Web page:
Theories of property and economic developmentReport as inadecuate

Theories of property and economic development - Download this document for free, or read online. Document in PDF available to download.

Reference: Getzler, J, (1996). Theories of property and economic development. Journal of Interdisciplinary History, 26 (4), 639-669.Citable link to this page:


Theories of property and economic development

Abstract: According to economic theory, the clear definition of property rights is essential for well-functioning markets. Comparatively little attention, however, is given to explaining the development of these rights. Economic reasoning suggests that markets themselves call property rights into existence: Persons contract to set up institutions enforcing stable, definite entitlements to scarce resources in order to facilitate investment, production, and exchange. Thus, contracts constituting property rights and institutions precede those contracts dealing with existing property rights; both can be conceived as market transactions made in pursuit of gains. As McCloskey observes, in order to understand the emergence and function of property rights, econonlics enlists the theory of self-interest to define the very object of self-interested desire.An historical approach to the development of property rights may suggest further explanation adding to the economist's parsimonious theory. Economic institutions and activities need not be subsumed within purely econoinistic interpretations; they are also susceptible to legal and historical analysis. Much can be learned from studying the ideas, institutions, and laws of property during England's pioneering industrialization in the eighteenth and nineteenth centuries-the period known as the Industrial Revolution. This essay in the history of ideas describes the origins of the modern economic theory of property. The theory traces back to nineteenth- and twentieth-century historical and social-scientific models of the Industrial Revolution. The sources of property theory in the world of the classical economists are now forgotten, and this lapse of ineinory has blunted the critical self-consciousness necessary for the theory to be effective and fruitful. The solution lies in a restoration of historical self-consciousness and an openness to alternative disciplinary approaches.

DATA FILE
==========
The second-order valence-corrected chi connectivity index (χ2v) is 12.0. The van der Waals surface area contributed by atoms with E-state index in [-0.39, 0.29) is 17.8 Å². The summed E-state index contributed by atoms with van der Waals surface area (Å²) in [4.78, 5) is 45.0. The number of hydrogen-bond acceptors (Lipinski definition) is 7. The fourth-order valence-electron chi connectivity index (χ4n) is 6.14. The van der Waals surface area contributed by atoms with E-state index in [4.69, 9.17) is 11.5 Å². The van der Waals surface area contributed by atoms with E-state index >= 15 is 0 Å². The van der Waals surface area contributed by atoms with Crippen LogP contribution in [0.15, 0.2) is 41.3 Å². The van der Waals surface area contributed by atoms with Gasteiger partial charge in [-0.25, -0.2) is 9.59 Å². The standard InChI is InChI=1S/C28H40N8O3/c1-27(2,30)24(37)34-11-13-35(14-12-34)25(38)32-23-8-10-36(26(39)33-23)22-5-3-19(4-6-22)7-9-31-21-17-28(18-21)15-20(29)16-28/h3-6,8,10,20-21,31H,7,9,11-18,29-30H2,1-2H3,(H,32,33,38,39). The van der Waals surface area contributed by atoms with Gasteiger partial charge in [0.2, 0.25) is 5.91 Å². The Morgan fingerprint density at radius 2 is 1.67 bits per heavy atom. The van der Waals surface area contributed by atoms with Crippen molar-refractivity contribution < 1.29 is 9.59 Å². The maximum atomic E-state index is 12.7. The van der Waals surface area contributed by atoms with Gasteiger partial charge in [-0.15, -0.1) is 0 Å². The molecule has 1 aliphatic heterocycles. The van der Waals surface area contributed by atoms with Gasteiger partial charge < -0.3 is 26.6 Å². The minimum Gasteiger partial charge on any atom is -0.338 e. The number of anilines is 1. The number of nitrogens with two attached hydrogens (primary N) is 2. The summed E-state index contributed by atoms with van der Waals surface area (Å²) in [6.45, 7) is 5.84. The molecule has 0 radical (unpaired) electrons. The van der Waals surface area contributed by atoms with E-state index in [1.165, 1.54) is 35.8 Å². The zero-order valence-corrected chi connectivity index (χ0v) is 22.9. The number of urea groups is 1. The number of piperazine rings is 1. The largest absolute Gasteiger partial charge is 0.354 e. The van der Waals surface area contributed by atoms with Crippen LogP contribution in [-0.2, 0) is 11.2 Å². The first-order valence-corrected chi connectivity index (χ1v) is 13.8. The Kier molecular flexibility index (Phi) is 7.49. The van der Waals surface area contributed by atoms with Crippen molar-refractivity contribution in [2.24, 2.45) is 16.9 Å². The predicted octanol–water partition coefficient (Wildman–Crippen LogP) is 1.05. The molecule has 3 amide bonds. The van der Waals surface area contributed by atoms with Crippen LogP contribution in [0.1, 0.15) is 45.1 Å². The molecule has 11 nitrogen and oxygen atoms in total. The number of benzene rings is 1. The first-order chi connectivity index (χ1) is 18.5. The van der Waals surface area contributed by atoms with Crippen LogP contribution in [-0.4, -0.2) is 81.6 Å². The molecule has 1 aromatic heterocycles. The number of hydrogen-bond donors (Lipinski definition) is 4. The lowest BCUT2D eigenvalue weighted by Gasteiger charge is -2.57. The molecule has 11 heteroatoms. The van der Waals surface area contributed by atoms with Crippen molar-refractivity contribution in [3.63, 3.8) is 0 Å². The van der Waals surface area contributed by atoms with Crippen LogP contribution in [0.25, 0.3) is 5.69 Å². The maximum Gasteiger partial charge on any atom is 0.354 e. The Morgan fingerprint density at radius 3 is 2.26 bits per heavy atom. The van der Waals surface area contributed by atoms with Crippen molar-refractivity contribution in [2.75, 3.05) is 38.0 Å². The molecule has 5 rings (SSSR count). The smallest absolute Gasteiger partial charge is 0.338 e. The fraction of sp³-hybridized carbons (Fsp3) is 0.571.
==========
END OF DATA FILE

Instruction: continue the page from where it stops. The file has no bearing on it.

Peer Review status:Peer reviewedPublication status:PublishedVersion:Publisher's versionNotes:© 1996 by the Massachusetts Institute of Technology and the editors of The journal of Interdisciplinary History.

Bibliographic Details

Publisher: Massachusetts Institute of Technology Press

Publisher Website:

Journal: Journal of Interdisciplinary Historysee more from them

Publication Website:

Issue Date: 1996-03


Urn: uuid:86544381-3ad0-4b48-9380-4e43d4c6031f

Source identifier: 479719


Issn: 0022-1953 Item Description

Type: Journal article;

Version: Publisher's version Tiny URL: pubs:479719


Author: Getzler, J - institutionUniversity of Oxford Oxford, SSD, Law, Law Faculty - - - - Bibliographic Details Publisher: Massachusetts



Related documents